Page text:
All About Fleas

Fleas are wingless insects that survive by feeding on the blood of mammals. These parasites have mouths that can penatrate the skin of your dog, cat, or even you! Not only can their bites cause severe itching and swelling, but they can also transmit viruses and bacteria such as: typhus and myxomatosis. They have even been linked to transmitting the bubonic plague in the past.

All About Fleas

Common fleas that feed on humans are

-Human Fleas (Pulex irritans)
-Dog Fleas (Ctenocephalides canis)
-Cat Fleas (Ctenocephalides felis)

A full grown flea can vary from 1.5 to 3.3mm long. They are dark in color and become lighter with the more blood they’ve ingested. Their hind legs are long, and are meant for leaping and jumping. They can jump as high as 7 inches and as long as 13 inches. Fleas have a hard exoskeleton with hairs and spines pointed backwards to increase their leaping ability.

Their bodies are very resilient, which makes them extremely hard to kill. Squishing them with your finger pads alone will not cut it. Better techniques are to use the back of your finger nails to squish them, to submerge them in gelly substances like vaseline, or to drown them in soapy water. Regular water without any soap are ineffective, because the flea will simply be able to jump out.

Fleas lay houndreds to thousands of small white eggs. The eggs then give birth to small pale larvae which feeds on the blood filled feces of adult flees. Flea feces, also known as flea dirt, are small dark pellets that may turn brown or red when in contact with water. The presence of flea dirt is a good indication of a flea infestation.

Fleas go through a four stage life cycle. These stages include:

1). Egg (50%)
2). Larva (35%)
3). Pupal/Cocoon (10%)
4). The Blood Sucking Adult (5%)

After a female flea feeds, she is able to lay eggs in groups of around 20 and a total of 500 or more before she dies. The eggs are usually found on the host, or in common areas where the host rests (couches, beds, etc). Eggs can take anywhere from two days to two weeks to hatch. After hatching, the larvae will feed on any organic substances available such as flea dirt/ feces, vegetables, or dead bugs. Flea larvae like to hide out in dark places like cracks in your floors/walls, bedding, etc. After 1-2 weeks of the flea larva stage, they form a cocoon and begin developing into the blood sucking adult form. The adult flea is fully developed within the cocoon within one to two weeks and is ready to start jumping around looking for a host. Adult fleas are able to rest within their cocoon stage until signs of a host arises. Signs may be heat, CO2, sounds, and vibrations.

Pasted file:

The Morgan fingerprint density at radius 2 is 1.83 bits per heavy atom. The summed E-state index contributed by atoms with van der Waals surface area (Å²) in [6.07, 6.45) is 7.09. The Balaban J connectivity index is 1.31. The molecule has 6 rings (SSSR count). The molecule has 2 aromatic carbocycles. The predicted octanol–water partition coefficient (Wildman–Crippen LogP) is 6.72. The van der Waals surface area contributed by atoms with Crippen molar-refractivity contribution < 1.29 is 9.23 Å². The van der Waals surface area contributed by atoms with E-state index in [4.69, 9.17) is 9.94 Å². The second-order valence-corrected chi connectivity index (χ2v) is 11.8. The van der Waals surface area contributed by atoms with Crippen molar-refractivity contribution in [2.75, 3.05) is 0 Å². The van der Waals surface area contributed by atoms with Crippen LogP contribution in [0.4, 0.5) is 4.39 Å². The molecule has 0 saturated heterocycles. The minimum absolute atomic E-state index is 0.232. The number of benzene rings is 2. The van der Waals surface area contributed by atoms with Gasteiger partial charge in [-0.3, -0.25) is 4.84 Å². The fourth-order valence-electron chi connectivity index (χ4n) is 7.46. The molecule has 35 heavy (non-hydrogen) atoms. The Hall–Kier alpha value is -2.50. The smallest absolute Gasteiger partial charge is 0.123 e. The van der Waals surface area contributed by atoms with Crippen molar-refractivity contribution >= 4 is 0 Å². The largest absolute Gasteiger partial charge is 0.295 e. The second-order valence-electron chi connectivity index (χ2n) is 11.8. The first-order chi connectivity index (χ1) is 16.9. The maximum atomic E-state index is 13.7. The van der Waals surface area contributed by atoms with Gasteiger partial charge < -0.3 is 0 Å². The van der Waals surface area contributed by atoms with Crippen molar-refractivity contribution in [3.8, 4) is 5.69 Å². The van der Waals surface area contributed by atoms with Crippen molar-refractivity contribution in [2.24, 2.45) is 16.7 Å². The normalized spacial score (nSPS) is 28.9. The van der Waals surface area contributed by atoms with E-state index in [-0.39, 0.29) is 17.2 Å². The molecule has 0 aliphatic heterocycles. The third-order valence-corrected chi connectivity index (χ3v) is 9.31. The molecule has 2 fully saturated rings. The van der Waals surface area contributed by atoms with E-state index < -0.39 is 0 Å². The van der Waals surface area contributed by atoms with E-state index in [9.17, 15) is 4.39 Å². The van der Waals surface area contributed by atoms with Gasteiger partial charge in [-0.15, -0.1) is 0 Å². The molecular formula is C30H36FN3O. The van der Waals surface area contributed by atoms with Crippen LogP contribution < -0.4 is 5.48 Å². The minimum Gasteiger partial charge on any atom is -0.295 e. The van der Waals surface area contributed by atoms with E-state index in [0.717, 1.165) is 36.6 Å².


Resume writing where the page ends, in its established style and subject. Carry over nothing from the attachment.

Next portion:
Many Fleas stay in the larva or pupal stage during the winter and begin looking for a host when the weather turns warmer. Because of this, flea populations are much higher during spring, summer, and fall than it is in the winter. Their ideal environment consists or warm temperatures (70-85 degrees F) and high humidity (70% humidity).

After an adult flea leaves its cocoon, it can survive for about a week. However, if the flea is able to feed even once within that time, it can live another two to twelve months before its next meal! Because of their ability to lay hundreds to thousands of eggs and survive extended months between meals, flea control can be very difficult. Don’t be discouraged, with the right flea control techniques, you can keep fleas from infesting your home!

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